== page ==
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Western Hills Rare Plant Nursery

Articles: Western Hills Rare Plant Nursery

Western Hills today with a new bridge backed by a mature variegated dogwood (Cornus controversa ‘Variegata’). Photo: Sue Duncan

In 1959, Marshall Olbrich and Lester Hawkins left professional careers and a San Francisco apartment to homestead three acres of pastureland 70 miles north of the city in rural Sonoma County at a time when affordable land attracted legions of disaffected city-dwellers seeking a different lifestyle. Western Hills, their refuge from urban politics and stress, was named after the early Chinese philosopher’s retreat outside Beijing and evolved into an enterprise that inspired a community of horticulturists and landscape designers that profoundly changed the look of West Coast gardens.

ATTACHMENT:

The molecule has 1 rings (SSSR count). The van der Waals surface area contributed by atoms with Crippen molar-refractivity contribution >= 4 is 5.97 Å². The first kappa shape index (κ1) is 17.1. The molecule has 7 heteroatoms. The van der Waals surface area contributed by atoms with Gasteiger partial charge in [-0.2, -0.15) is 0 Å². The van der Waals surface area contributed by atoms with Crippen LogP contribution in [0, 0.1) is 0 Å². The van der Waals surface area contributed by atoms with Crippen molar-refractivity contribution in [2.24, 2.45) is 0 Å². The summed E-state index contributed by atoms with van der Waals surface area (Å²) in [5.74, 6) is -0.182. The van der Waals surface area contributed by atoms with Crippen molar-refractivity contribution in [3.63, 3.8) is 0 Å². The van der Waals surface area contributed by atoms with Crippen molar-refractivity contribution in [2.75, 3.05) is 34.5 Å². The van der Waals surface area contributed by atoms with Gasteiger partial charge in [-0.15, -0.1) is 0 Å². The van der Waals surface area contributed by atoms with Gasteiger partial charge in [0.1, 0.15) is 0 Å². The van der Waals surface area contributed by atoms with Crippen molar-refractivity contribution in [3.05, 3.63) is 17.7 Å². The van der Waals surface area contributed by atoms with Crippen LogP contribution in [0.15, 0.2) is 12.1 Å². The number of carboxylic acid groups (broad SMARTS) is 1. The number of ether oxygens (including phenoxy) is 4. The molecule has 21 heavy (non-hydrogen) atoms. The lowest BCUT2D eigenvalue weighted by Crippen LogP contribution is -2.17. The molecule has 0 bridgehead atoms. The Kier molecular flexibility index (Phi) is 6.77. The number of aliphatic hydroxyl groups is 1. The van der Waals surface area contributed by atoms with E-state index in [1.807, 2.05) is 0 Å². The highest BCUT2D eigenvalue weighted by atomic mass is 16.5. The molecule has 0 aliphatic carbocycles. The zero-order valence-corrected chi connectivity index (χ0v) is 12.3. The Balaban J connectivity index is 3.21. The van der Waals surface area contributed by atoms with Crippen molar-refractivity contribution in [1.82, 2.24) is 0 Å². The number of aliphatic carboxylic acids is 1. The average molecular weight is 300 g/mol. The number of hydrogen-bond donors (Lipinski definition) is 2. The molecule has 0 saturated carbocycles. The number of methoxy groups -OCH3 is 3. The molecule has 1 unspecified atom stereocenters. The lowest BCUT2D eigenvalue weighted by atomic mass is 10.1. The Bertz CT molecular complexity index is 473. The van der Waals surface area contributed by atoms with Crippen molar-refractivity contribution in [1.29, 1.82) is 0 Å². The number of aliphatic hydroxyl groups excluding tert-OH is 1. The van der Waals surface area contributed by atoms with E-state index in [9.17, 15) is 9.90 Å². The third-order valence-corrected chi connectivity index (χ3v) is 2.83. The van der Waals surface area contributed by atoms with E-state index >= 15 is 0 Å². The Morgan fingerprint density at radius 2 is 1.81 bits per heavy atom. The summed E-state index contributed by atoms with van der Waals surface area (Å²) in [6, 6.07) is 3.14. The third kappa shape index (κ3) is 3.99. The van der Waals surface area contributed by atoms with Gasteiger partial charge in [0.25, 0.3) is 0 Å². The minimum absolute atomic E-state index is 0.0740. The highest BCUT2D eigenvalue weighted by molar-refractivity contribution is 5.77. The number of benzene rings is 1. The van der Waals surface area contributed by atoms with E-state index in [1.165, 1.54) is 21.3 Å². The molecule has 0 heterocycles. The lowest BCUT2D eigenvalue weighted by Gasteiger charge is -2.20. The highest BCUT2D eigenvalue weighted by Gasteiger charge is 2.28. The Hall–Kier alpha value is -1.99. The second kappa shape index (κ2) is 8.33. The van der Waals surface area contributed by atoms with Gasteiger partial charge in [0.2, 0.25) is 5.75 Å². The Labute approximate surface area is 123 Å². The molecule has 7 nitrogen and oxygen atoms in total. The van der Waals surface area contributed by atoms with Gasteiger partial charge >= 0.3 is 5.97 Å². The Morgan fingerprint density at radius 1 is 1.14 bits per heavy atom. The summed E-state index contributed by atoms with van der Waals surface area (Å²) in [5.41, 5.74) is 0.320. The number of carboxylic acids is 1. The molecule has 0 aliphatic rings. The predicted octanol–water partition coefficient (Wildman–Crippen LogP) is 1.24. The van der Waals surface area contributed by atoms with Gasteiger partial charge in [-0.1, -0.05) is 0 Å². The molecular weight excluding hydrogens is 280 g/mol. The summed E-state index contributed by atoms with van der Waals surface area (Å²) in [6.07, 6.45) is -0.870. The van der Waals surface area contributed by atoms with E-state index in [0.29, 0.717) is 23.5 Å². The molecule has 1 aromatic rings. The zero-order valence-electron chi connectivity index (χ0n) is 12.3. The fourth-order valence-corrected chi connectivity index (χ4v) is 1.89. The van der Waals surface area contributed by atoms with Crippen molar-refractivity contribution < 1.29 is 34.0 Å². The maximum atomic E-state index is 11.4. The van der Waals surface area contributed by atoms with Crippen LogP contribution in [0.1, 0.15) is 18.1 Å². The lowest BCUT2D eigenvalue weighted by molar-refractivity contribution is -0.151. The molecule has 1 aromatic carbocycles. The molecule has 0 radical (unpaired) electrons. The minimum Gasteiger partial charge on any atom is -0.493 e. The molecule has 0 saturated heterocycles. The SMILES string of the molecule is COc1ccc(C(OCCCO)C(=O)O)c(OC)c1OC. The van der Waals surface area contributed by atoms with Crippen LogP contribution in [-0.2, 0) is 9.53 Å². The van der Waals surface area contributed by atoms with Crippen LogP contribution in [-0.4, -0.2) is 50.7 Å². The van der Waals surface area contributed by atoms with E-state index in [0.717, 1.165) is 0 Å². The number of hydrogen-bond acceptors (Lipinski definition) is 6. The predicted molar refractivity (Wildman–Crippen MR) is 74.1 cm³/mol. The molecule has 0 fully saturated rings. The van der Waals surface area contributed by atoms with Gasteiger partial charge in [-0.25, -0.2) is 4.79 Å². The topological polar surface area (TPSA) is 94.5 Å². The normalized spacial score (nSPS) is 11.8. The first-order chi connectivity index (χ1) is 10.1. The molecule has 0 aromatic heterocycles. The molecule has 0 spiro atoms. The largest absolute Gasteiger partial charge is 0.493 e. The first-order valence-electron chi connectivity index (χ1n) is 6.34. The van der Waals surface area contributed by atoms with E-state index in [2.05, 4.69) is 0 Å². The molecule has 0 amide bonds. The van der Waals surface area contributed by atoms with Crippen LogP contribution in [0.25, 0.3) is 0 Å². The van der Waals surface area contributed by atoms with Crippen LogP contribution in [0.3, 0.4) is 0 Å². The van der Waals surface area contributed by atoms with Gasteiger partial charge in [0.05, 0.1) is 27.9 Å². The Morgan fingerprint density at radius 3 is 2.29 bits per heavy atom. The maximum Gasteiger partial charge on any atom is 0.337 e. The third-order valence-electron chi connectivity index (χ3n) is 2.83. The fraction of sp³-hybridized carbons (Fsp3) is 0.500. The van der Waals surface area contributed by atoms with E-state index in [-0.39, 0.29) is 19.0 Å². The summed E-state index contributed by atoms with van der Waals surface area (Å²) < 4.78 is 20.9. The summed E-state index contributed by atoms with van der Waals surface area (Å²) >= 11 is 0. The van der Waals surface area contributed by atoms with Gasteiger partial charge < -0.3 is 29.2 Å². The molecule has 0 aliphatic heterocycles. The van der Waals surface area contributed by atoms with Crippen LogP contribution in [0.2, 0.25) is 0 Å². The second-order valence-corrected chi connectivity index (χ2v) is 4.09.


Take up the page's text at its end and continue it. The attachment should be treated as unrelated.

The tiny town of Occidental lies in a narrow valley where the redwood-clad inland slope of the Coast Range meets rolling orchards and vineyards nine miles west of Sebastopol. The area enjoys a temperate mediterranean climate with six months of drought followed by an average of 60 inches of winter rainfall. Marshall described their land about a mile west of town as “a sort of bent rectangle sloping gentl...

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